Good Shepherd Sunday| Rev. Rolf D. Preus| 1 Peter 2:21-25| April 18, 2010
For to this you were called, because Christ also suffered for us, leaving us an example, that you should follow His steps: Who committed no sin, nor was guile found in His mouth: who, when He was reviled, did not revile in return; when He suffered, He did not threaten, but committed Himself to Him who judges righteously; who Himself bore our sins in His own body on the tree, that we, having died to sin, might live for righteousness–by whose stripes you were healed. For you were like sheep going astray, but have now returned to the Shepherd and Bishop of your souls. 1 Peter 2:21-25
Jesus practiced what he preached. He said:
“You have heard that it was said, ‘You shall love your neighbor and hate your enemy.’ But I say to you, love your enemies, bless those who curse you, do good to those who hate you, and pray for those who spitefully use you and persecute you. (Matthew 5, 43-44)
He lived as he preached. They cursed him and he blessed them in return. They hated him and he died for them. They persecuted him and he prayed his Father to forgive them. That’s how Jesus lived and died. God calls his Christians to live and to die in imitation of Christ.
“For to this you were called.” We were called out of spiritual darkness. The One who died for us and rose again found us when we were lost. Left to ourselves we would have continued to wander in darkness. Like foolish sheep we would have remained lost forever. He called us out of darkness.
Darkness often seems like light. It feels good. It feels right. But it’s wrong. There’s a line in an old song, “It can’t be wrong if it feels so right.” But it can be wrong when it feels so right. The sheep follows his feelings. That’s how he gets lost. The essence of sin is not the outward word or deed. It is the feeling inside. It feels right to make ourselves to be like God. Following this feeling leads us straight into the jaws of the wolf.
It feels good to strike back. Payback is admired. He had it coming. They say that revenge is a dish best served cold. They say this, not to discourage vengeance, but to promote the more effective exacting of it. To argue, as does Jesus, that we should bless those who curse us is dismissed as impractical religious zeal. Sure, this is fine as an ideal for some. In the real world we look out for number one.
But Jesus practices what he preaches and in so doing he brings substance to his preaching. He was reviled. They abused him, insulted him, mocked him, and did their very best to inflict every kind of indignity upon him. He took it. He did not pay them back. He did not insult in return. He suffered silently. He uttered no threats.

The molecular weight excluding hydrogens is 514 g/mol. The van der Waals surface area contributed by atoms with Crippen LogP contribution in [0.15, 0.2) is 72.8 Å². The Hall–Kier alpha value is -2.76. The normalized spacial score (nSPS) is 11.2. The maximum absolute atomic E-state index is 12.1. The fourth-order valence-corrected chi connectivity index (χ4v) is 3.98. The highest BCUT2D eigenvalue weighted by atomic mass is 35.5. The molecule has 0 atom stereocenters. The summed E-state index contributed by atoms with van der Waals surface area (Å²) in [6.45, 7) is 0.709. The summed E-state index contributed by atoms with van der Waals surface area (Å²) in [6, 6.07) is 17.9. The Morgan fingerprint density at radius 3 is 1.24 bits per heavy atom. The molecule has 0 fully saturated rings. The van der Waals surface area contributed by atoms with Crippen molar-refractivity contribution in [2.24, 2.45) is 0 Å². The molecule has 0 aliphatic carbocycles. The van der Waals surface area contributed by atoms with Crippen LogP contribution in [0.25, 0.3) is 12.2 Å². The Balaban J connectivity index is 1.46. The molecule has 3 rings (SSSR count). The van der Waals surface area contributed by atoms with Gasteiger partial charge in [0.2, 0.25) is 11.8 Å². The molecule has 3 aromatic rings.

Did he thereby approve of their disgusting behavior? The very idea is absurd. He was sinless. How could he approve of sin? He was love incarnate and he faced pure hatred. But love faces hatred with love, not hatred. Hatred cannot be overcome by hatred. Only fools who follow their feelings think it can. Only love can overcome hatred.
Jesus entrusted himself to him who judges justly. God judges. He judges justly. The civil authorities may be corrupt. The present circumstances might appear to leave no room for justice. There may be no plausible explanation of how justice will come out of the injustice we are suffering. Still, God judges justly. He is righteous. So are his judgments.
This does not mean that we may not avail ourselves of the protection of the law. We Christians have the right to use the civil authorities against those who commit crimes against us. We may testify in court, serve in the military, sue for damages, and call on the government to come to our aid in defense of our rights. Jesus does not teach pacifism. When his forerunner, John the Baptist, gave counsel to soldiers who came to him to be baptized, he said to them: “Do not intimidate anyone or accuse falsely, and be content with your wages.” Luke 3:14 He didn’t tell them to leave military service.
Jesus and his apostles do not teach us to withdraw from the world and live lives separated from the world with our own laws. That would be the easy way. We are to live in the world with all its corruption and injustice. We are to use the institutions of the world that are controlled by self-seeking and self-promoting sinners. We are to live our lives interacting with folks of every religion or none at all (though that’s hardly likely) and to do so in imitation of Christ. We may appeal for official justice. The Apostle Paul appealed to Caesar. God doesn’t forbid the use of secular courts. He forbids private revenge. Jesus entrusted himself to him to judges righteously.
Just after saying this St. Peter wrote, “Who Himself bore our sins in His own body on the tree.” God’s justice did not deliver Jesus from the injustice of the cross. To the contrary: it demanded it. For if Jesus had not borne our sins in his own body on the cross then we could not have been forgiven of our sins, we could not have been delivered from their power, we could not have been healed. Love exercised authority over justice. Thus Jesus went to the cross.